Bluebells Held To Ransoms

Pale Splendor
The yellow glare of daffodils that bought us through March has now faded. However, if you frequent your local woodland, you may find that there is green & blue baize of bluebells currently making an appearance.
White Bluebells
The pale splendour these quintessential April flowers will not be with us for long this year, apparently, due to the drought conditions. Having said that, I have seen at least a months-worth of rain this week already; it certainly felt like that on my cycle to and from work.
Mauve Bluebells
We have bluebells in our garden but both Grandmas tell us that they are part of the Spanish Armada of invasive/non-native types.
A Carpet of Bluebells
This year, I have made a special effort to locate the ephemeral and suitably delicate, native variety on my wandering and photograph these pretty little beauties while I can. Bluebells appear in many different pastel shades including blue, purple, pink and white.
A Rainy April Walk Atop Welshbury Hillfort
Also available around this time, Ransoms (Wild Garlic) are ready for picking. These plants are easily located by their strong fragrance, if they are growing in your vicinity.
Wild Garlic aka Ransoms
Chopped Ransom leaves can make a perky addition to your kitchen – my daughter also enjoys just chewing on a freshly picked leaf when we are out.
A Green Carpet of Ransoms
A delicious recipe for Ransom Quiche can be found on our Community Website.

Saturday 14 April 2012

Rustic Fruit Cage Continued

I was positively delighted with my initial surge of construction; I had the basic cube shape secured and it all seemed reasonably straight (apart from one corner), considering it had been built by eye and out of sticks.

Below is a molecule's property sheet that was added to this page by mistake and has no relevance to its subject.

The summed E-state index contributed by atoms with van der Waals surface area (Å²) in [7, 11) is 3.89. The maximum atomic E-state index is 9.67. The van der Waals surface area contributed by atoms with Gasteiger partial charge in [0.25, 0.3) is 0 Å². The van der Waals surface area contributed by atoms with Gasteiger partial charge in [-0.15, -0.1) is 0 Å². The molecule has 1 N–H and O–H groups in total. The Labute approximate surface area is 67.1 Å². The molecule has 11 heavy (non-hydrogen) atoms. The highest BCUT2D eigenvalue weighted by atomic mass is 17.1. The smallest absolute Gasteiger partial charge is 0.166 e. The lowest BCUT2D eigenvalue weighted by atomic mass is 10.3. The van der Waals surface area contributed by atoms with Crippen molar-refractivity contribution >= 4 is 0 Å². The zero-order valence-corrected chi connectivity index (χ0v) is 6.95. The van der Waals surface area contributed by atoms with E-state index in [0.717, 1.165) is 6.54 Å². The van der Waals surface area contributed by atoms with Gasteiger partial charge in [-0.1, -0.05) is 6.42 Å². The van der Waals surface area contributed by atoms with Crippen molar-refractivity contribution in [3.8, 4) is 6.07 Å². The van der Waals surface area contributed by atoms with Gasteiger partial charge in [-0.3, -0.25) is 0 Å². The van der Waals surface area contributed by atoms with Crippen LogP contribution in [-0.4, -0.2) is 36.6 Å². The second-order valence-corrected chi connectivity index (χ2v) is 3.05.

Now With Added Door Frame!
I’m a believer in being faithful to my original thought (stubborn); rustic was the way and I didn’t want to buy anything unnecessary. Fortunately I had saved a couple of pretty sturdy and true hazel staves, so I bashed these in to form a doorway, they also helped stiffen up the whole structure.
A Beautiful Shirley Ponds Willow
It didn’t take long however, before people started mentioning the door/entrance, which would be needed once the netting was fixed over the framework. Various ideas, such as leather straps or hoops of rope were helpfully suggested.
Allotmet Gate Keeper
In the back of my mind though, I knew that there was no need for hasty decisions. Lack of planning has been the downfall of many idiosyncratic schemes, just as often as lack of knowledge or ability, and the netting won’t even be needed until June. So instead of rushing off to purchase inappropriate hinges at the local hardware shop, I paused, pondered the possibilities and then - I looked at my own garden gate for inspiration.
Rustic Gate Planning
I dug out an old piece of balustrade that I found in my shed as the back edge for the door. I then copied the frame of my garden gate, including diagonals to stop the structure from sagging when hung.
Rustic Joints
It was never going to be exact, so I left all fixing and the opening edge until it was in place. I laid it all up on some decking at home, chopped out where all the joints would go and bought some gate hinges. These were cheap enough for me to bend by hand and I actually wrapped them around the balustrade once it was on site.
Ta Dah!
Finally fitting the door did require a fair bit of innovation (bodging), inspiration (swearing), improvisation (hewing with a penknife) and making it up as I went along; some of the joints are temporarily held in place with garden wire for instance but I was pleasantly surprised by the end result and I believe that Heath Robinson would have been suitably impressed.